Wednesday, November 23, 2011

Revisiting the Togwotee Winter Classic 100-Mile Route

When I started organizing the Togwotee Winter Classic races back in 2007, I envisioned a 25-mile race and a 100-mile race. As I prepared maps, scouted the trails, and rode the entire 100-mile route on a snowmobile, I feared that I had created a monster that couldn't be tamed. Was it simply too difficult?

As race day approached, my stress level increased as I worried about racers biting off more than they could chew. Mother Nature made it a mute point and dropped so much snow in the days before the race that nobody attempted the 100-mile route that year and it took most racers over six hours to complete the 25-mile loop. I have not offered the 100-mile race option ever since.

To complete the 100-mile loop would take a strong rider with winter camping/survival skills, careful gear selection, and a good (cold, calm, & dry) weather window. No other snow bike race in the world has this kind of terrain and this amount of climbing. This route scares the crap out of me but I can't stop thinking about it. Is it time to reinstate the 100-mile option again? Maybe...


spruceboy said...

The sheep mountain 150 in Ak has a similar amount of elevation gain - I think somewhere in the 11k to 12k feet of climbing, though over a 150 mile course. It was run last year, but I think got canceled this year to due lack of interest. A better map can be found here. .

Good luck with the race - there can never be too many snow bike events!

Anonymous said...

Was just thinking it's an awful long drive for a 35 mile race.

I formally request the reinstatement of the hundy.

Anonymous said...

Dave, if you build it, they will come. I won't, unfortunately, but they will. Cheers.

Jill Homer said...

The White Mountains 100 has 8,700 feet of climbing according to my Garmin eTrex. The climbing doesn't make it an inherently harder race than the Su100, especially because (at least the past two years) the trail conditions are generally better.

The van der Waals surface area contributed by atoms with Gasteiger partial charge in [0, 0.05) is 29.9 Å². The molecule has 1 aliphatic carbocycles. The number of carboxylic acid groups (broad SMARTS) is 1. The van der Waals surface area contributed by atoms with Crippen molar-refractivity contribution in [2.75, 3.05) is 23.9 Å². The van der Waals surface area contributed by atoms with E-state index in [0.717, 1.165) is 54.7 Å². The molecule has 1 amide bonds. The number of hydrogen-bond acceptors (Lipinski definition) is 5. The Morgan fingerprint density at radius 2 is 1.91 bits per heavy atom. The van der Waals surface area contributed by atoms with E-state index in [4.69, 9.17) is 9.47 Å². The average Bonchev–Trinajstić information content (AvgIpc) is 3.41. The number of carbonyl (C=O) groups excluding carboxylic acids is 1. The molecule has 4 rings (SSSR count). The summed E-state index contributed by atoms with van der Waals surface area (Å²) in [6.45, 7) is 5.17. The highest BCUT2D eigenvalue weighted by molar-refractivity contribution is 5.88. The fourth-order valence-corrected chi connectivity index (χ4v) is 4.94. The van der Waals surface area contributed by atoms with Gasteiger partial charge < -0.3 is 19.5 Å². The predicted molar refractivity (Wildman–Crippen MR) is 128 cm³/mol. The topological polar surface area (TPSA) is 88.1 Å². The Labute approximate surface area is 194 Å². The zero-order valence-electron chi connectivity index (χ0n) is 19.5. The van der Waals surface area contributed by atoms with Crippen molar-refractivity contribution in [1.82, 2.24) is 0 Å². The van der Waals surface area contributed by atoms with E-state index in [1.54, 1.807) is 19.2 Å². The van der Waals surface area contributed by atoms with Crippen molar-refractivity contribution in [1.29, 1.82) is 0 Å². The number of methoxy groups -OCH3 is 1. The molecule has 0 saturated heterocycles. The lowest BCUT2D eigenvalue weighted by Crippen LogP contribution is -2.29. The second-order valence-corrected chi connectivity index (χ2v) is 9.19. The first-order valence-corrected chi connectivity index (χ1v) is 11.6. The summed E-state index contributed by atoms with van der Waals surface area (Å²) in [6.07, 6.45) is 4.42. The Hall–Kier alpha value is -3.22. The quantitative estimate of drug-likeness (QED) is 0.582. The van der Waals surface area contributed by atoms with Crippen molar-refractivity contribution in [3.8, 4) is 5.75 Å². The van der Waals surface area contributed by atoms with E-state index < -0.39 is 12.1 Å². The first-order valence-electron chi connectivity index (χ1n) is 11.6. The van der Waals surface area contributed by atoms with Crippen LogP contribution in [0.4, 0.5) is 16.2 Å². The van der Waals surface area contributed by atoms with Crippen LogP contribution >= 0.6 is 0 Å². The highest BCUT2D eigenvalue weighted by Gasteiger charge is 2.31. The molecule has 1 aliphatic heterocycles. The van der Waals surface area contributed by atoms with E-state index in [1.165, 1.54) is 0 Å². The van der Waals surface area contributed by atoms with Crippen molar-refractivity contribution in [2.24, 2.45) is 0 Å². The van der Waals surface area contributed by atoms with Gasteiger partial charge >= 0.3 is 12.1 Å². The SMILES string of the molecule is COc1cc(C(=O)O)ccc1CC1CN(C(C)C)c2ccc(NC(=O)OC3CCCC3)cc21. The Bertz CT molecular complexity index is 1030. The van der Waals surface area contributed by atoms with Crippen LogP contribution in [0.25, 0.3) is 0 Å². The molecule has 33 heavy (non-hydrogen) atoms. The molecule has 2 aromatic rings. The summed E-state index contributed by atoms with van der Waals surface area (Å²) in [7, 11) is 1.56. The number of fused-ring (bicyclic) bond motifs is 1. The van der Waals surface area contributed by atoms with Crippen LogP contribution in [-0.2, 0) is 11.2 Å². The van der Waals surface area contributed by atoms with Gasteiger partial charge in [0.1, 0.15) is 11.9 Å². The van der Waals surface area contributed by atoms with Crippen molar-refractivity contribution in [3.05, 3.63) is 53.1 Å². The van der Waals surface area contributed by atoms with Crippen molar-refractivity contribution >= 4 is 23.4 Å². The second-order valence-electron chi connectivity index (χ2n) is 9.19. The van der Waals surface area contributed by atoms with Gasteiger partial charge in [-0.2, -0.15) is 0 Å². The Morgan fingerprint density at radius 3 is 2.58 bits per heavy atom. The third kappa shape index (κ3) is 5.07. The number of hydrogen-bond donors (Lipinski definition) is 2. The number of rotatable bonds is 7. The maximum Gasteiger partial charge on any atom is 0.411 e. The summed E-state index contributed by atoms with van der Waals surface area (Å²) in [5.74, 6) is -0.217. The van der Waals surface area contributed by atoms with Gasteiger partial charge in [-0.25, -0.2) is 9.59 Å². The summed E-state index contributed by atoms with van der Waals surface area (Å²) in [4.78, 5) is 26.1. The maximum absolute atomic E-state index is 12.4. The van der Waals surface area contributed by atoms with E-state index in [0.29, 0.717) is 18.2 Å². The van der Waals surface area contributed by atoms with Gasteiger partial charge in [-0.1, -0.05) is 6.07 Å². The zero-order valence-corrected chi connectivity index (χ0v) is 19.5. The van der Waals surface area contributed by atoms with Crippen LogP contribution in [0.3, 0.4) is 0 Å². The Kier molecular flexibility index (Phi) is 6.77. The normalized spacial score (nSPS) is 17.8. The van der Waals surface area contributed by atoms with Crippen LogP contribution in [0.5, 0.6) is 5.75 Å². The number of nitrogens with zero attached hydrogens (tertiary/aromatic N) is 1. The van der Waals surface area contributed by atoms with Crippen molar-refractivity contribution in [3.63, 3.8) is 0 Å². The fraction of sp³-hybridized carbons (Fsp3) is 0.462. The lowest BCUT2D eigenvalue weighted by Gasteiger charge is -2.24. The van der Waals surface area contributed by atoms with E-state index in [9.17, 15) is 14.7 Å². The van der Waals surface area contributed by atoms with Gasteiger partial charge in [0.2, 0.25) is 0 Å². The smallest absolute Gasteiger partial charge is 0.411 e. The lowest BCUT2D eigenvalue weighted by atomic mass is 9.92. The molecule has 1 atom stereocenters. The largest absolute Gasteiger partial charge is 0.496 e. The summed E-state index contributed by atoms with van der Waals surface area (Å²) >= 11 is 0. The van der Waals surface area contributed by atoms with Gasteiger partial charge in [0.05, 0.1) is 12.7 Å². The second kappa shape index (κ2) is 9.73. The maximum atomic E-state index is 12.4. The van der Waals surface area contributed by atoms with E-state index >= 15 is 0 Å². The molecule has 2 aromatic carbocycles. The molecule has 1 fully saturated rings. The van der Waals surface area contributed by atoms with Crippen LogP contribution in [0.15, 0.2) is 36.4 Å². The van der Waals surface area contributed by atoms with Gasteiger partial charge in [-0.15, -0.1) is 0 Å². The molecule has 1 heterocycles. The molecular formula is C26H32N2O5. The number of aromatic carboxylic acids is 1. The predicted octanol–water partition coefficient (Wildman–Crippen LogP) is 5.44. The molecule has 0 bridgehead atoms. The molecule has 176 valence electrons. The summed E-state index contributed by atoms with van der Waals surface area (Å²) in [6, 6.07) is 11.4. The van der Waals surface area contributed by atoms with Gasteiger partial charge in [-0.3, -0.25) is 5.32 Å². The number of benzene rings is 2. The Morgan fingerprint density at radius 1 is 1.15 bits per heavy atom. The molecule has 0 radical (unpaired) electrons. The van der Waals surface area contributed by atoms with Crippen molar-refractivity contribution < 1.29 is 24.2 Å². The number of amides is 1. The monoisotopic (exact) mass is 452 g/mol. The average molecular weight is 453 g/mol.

Snow biking is all uphill anyway.

But congrats on bringing snow bike endurance racing to the Western Lower 48. I'm going to be in Alaska at that time; otherwise I would have loved to try to "short" version (as training for the WM100.)

Anonymous said...

I think it's time to unleash the beast. I was at Sheep Mt last year (finished the 100, 150 mile cutoff time was too ambitious except for the ubermen) and the conversation was mainly about how it is time for fat bike racing to evolve with harder routes. Maybe the Togwotee 100 will become the lower 48 standard? I hope to find out for myself one day!

Dave Byers said...

The TWC is tough because the completion of the route depends on:
A) The grooming of all trails involved and often it is late in the season before the entire route is rideable
B) Weather
It is much easier to hold the shorter distances on a set date regardless of the weather.
Maybe I should create a separate page for the TWC 100-mile and offer all the necessary maps/gps files to complete the loop and we can recognize anyone who completes it along with their time? (submission of gpx file required)
I do think March is the best month to attempt the 100-mile.

Anonymous said...

That sounds like a great idea, Dave. I know I'm itching to get back to that area and ride.